A Review of Japanese Studies of Roxithromycin
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The pharmacokinetic and microbiological data of roxithromycin, an oral semisynthetic macrolide, and its clinical use in respiratory infections in Japanese patients are reviewed. In healthy men the maximum plasma concentration (Cmax) and area under the plasma concentration-time curve (AUC) of roxithromycin increase with increasing dosage, as does urinary drug excretion. The drug’s Cmax and half-life are increased compared with erythromycin, josamycin and miocamycin. Maximum sputum and plasma drug concentrations were higher in patients with chronic bronchitis receiving roxithromycin 150mg than in those receiving erythromycin 400mg. Uptake of roxithromycin into polymorphonuclear cells was proportionally greater than that of erythromycin and josamycin. Roxithromycin showed good in vitro activity against respiratory pathogens, including intracellular pathogens such as Legionella pneumophila and Mycoplasma pneumoniae, although it had only about one-quarter of the activity of erythromycin against Staphylococcus aureus and Streptococcus pneumoniae. High success rates were obtained in patients with acute pneumonia (79%) and chronic obstructive airways disease (75%) receiving roxithromycin in a noncomparative trial in 378 patients with respiratory tract infection, and roxithromycin and miocamycin showed similar efficacy in a double-blind study.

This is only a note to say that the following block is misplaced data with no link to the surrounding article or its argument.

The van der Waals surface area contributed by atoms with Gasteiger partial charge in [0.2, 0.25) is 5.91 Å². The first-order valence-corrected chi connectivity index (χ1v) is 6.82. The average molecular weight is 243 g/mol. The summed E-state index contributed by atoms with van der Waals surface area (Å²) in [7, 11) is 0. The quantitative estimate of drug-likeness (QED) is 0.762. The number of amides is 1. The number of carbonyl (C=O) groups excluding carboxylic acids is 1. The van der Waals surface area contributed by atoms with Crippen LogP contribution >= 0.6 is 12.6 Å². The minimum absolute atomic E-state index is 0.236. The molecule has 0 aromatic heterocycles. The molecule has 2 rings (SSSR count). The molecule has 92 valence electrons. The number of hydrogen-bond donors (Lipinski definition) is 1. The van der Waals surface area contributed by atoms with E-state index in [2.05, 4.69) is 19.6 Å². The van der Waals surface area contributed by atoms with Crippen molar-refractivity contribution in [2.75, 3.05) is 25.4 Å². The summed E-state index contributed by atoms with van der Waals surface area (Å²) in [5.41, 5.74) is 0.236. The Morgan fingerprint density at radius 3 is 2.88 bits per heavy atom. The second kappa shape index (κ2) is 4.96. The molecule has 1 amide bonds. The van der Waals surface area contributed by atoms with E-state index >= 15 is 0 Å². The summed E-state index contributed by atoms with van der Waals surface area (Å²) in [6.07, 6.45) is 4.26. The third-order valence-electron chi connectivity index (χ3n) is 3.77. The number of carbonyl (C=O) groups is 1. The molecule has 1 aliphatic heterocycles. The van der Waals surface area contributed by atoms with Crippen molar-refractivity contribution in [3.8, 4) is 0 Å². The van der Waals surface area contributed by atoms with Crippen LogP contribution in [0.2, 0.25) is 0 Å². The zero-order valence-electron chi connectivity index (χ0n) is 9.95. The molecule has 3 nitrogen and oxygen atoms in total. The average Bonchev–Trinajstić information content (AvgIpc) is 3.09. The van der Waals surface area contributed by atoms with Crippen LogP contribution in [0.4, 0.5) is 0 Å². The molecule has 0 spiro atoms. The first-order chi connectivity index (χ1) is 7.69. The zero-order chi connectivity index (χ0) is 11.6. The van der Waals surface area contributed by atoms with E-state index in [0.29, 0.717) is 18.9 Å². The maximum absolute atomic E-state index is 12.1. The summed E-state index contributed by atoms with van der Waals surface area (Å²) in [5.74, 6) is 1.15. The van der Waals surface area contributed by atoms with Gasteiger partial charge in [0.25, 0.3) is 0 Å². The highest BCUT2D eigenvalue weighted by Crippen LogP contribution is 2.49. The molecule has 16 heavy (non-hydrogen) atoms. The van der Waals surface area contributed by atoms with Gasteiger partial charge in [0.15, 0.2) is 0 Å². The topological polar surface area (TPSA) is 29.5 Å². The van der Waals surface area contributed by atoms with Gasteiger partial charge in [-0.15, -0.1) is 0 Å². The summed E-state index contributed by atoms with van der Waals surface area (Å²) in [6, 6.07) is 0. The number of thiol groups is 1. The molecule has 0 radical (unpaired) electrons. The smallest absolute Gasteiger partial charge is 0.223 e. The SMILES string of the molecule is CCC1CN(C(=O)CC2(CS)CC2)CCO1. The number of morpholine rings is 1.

Thus, roxithromycin concentrations achieved in sputum, plasma and intracellularly provide effective antimicrobial activity against respiratory pathogens, and this has been confirmed by the results of clinical trials.
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